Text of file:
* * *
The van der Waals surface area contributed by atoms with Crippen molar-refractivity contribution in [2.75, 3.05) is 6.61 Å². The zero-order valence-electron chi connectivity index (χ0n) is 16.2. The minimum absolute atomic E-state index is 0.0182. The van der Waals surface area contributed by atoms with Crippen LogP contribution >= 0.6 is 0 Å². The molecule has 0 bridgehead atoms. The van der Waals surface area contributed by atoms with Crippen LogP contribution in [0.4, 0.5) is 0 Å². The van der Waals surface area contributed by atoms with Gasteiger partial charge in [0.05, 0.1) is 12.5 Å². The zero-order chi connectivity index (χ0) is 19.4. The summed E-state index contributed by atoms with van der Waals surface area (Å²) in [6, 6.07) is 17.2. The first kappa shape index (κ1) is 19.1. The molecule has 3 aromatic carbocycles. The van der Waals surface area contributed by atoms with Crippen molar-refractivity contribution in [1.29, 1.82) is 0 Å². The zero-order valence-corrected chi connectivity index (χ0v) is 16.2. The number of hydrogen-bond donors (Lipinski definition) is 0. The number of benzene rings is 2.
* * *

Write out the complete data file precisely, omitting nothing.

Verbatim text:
The van der Waals surface area contributed by atoms with Crippen molar-refractivity contribution in [2.75, 3.05) is 6.61 Å². The zero-order valence-electron chi connectivity index (χ0n) is 16.2. The minimum absolute atomic E-state index is 0.0182. The van der Waals surface area contributed by atoms with Crippen LogP contribution >= 0.6 is 0 Å². The molecule has 0 bridgehead atoms. The van der Waals surface area contributed by atoms with Crippen LogP contribution in [0.4, 0.5) is 0 Å². The van der Waals surface area contributed by atoms with Gasteiger partial charge in [0.05, 0.1) is 12.5 Å². The zero-order chi connectivity index (χ0) is 19.4. The summed E-state index contributed by atoms with van der Waals surface area (Å²) in [6, 6.07) is 17.2. The first kappa shape index (κ1) is 19.1. The molecule has 3 aromatic carbocycles. The van der Waals surface area contributed by atoms with Crippen molar-refractivity contribution in [1.29, 1.82) is 0 Å². The zero-order valence-corrected chi connectivity index (χ0v) is 16.2. The number of hydrogen-bond donors (Lipinski definition) is 0. The number of benzene rings is 2.